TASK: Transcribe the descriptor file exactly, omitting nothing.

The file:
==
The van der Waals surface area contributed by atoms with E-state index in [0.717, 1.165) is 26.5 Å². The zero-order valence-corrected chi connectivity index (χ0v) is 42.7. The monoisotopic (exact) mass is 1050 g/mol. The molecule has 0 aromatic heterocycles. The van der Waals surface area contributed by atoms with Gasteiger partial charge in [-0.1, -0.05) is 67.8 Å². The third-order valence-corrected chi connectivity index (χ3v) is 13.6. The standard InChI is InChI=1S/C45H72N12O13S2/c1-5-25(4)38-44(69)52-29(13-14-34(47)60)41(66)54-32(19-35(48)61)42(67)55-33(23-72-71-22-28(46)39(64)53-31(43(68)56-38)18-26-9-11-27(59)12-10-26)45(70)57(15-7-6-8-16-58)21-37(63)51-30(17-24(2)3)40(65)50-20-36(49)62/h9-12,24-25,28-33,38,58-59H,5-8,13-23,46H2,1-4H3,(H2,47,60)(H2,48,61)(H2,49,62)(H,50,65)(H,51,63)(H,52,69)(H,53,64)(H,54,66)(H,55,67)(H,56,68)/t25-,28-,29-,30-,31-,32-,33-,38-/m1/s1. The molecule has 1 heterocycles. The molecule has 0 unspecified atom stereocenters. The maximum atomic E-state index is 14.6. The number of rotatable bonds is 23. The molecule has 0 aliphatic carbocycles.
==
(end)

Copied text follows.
The van der Waals surface area contributed by atoms with E-state index in [0.717, 1.165) is 26.5 Å². The zero-order valence-corrected chi connectivity index (χ0v) is 42.7. The monoisotopic (exact) mass is 1050 g/mol. The molecule has 0 aromatic heterocycles. The van der Waals surface area contributed by atoms with Gasteiger partial charge in [-0.1, -0.05) is 67.8 Å². The third-order valence-corrected chi connectivity index (χ3v) is 13.6. The standard InChI is InChI=1S/C45H72N12O13S2/c1-5-25(4)38-44(69)52-29(13-14-34(47)60)41(66)54-32(19-35(48)61)42(67)55-33(23-72-71-22-28(46)39(64)53-31(43(68)56-38)18-26-9-11-27(59)12-10-26)45(70)57(15-7-6-8-16-58)21-37(63)51-30(17-24(2)3)40(65)50-20-36(49)62/h9-12,24-25,28-33,38,58-59H,5-8,13-23,46H2,1-4H3,(H2,47,60)(H2,48,61)(H2,49,62)(H,50,65)(H,51,63)(H,52,69)(H,53,64)(H,54,66)(H,55,67)(H,56,68)/t25-,28-,29-,30-,31-,32-,33-,38-/m1/s1. The molecule has 1 heterocycles. The molecule has 0 unspecified atom stereocenters. The maximum atomic E-state index is 14.6. The number of rotatable bonds is 23. The molecule has 0 aliphatic carbocycles.